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In my statistics book I found an example comparing paired samples. They computed the mean of the difference, $\bar{D} = 10.27$ and the sample standard deviation (or sample standard error) from the difference column as follows:

$s_{\bar{D}}^{2} = \frac{\sum_{i=0}^{11} (D_{i}-\bar{D})^{2}}{11}$

but then they divided $s_{\bar{D}}$ by the sample size again:

$s_{\bar{D}}^{2} = \frac{s_{\bar{D}}^{2}}{11}$

and finally took the square root of $s_{\bar{D}}^{2}$ to find the standard deviation.

My Question: Why does the book divide by the sample size a second time?

Below is the data from the book, and a snippet of R code I used to recreate the example.

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enter image description here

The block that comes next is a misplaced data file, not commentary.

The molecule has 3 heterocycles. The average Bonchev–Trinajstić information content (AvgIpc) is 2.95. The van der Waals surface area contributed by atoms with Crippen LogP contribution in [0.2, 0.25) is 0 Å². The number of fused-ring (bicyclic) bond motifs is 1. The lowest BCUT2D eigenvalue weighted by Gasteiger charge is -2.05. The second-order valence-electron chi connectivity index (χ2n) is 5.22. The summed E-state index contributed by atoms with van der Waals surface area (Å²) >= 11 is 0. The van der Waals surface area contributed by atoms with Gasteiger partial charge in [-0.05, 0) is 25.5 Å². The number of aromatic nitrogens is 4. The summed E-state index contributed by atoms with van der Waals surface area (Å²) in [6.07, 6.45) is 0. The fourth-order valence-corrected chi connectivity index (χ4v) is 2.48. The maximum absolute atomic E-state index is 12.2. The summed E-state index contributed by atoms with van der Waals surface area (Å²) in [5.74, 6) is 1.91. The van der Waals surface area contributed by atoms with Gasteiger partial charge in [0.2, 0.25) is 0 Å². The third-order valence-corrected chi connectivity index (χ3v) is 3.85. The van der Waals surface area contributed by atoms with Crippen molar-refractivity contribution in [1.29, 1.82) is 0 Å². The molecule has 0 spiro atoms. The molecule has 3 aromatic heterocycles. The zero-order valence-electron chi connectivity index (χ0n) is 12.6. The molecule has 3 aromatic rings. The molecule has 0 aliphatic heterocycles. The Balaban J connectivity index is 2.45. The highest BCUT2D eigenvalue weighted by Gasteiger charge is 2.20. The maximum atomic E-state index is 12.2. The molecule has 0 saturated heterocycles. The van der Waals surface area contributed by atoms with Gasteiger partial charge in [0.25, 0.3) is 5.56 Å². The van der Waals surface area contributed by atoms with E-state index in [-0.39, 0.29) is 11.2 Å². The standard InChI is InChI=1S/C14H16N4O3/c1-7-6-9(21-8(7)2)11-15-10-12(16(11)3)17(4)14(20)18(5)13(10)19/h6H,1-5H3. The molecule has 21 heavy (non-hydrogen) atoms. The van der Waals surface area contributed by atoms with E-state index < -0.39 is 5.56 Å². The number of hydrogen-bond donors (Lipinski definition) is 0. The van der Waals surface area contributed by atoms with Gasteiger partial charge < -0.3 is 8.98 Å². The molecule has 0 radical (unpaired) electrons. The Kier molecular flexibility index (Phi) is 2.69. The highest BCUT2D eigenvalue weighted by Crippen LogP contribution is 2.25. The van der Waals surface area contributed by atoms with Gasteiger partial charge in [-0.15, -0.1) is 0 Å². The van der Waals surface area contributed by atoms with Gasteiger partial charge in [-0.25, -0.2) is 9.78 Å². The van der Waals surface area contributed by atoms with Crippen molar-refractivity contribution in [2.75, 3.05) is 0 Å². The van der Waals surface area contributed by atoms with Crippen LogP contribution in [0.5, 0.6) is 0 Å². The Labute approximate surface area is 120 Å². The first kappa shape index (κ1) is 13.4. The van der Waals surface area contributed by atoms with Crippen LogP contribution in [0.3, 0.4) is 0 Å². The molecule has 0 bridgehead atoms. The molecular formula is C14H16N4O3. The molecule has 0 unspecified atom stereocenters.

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  • $\begingroup$ They are basically the statistics of a sample mean estimator. $\endgroup$ Commented Apr 24, 2016 at 19:55

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The first division leads to the sample variance, and its square root to the sample standard deviation.

The second division and its square root leads to the sample standard error of the mean and so is suitable for comparing differences in means

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